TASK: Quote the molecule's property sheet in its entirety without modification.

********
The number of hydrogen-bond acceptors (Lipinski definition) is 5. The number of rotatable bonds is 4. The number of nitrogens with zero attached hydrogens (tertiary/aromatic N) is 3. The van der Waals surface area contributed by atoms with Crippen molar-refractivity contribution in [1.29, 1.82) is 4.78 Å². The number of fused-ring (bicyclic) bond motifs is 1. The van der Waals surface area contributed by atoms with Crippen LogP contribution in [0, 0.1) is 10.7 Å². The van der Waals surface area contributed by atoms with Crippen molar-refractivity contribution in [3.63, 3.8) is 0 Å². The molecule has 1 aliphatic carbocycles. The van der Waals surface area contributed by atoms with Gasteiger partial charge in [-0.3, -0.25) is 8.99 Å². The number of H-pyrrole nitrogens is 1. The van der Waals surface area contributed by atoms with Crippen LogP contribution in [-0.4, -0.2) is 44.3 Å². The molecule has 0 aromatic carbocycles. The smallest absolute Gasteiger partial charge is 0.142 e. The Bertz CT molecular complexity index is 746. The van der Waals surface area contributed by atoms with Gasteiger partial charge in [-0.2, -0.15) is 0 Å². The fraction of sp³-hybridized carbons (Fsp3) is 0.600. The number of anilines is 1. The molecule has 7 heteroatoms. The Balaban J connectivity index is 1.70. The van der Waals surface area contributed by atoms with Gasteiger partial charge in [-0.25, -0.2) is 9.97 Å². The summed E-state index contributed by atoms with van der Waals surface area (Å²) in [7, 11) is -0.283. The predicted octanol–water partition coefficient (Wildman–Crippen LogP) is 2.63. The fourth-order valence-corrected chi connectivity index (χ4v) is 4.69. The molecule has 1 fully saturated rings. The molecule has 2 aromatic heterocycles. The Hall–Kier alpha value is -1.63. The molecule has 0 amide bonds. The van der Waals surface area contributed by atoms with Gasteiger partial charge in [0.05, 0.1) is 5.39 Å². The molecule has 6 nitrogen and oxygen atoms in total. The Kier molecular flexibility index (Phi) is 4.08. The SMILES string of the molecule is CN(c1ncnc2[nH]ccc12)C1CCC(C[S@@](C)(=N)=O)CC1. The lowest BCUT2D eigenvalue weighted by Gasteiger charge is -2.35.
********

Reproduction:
The number of hydrogen-bond acceptors (Lipinski definition) is 5. The number of rotatable bonds is 4. The number of nitrogens with zero attached hydrogens (tertiary/aromatic N) is 3. The van der Waals surface area contributed by atoms with Crippen molar-refractivity contribution in [1.29, 1.82) is 4.78 Å². The number of fused-ring (bicyclic) bond motifs is 1. The van der Waals surface area contributed by atoms with Crippen LogP contribution in [0, 0.1) is 10.7 Å². The van der Waals surface area contributed by atoms with Crippen molar-refractivity contribution in [3.63, 3.8) is 0 Å². The molecule has 1 aliphatic carbocycles. The van der Waals surface area contributed by atoms with Gasteiger partial charge in [-0.3, -0.25) is 8.99 Å². The number of H-pyrrole nitrogens is 1. The van der Waals surface area contributed by atoms with Crippen LogP contribution in [-0.4, -0.2) is 44.3 Å². The molecule has 0 aromatic carbocycles. The smallest absolute Gasteiger partial charge is 0.142 e. The Bertz CT molecular complexity index is 746. The van der Waals surface area contributed by atoms with Gasteiger partial charge in [-0.2, -0.15) is 0 Å². The fraction of sp³-hybridized carbons (Fsp3) is 0.600. The number of anilines is 1. The molecule has 7 heteroatoms. The Balaban J connectivity index is 1.70. The van der Waals surface area contributed by atoms with Gasteiger partial charge in [-0.25, -0.2) is 9.97 Å². The summed E-state index contributed by atoms with van der Waals surface area (Å²) in [7, 11) is -0.283. The predicted octanol–water partition coefficient (Wildman–Crippen LogP) is 2.63. The fourth-order valence-corrected chi connectivity index (χ4v) is 4.69. The molecule has 1 fully saturated rings. The molecule has 2 aromatic heterocycles. The Hall–Kier alpha value is -1.63. The molecule has 0 amide bonds. The van der Waals surface area contributed by atoms with Gasteiger partial charge in [0.05, 0.1) is 5.39 Å². The molecule has 6 nitrogen and oxygen atoms in total. The Kier molecular flexibility index (Phi) is 4.08. The SMILES string of the molecule is CN(c1ncnc2[nH]ccc12)C1CCC(C[S@@](C)(=N)=O)CC1. The lowest BCUT2D eigenvalue weighted by Gasteiger charge is -2.35.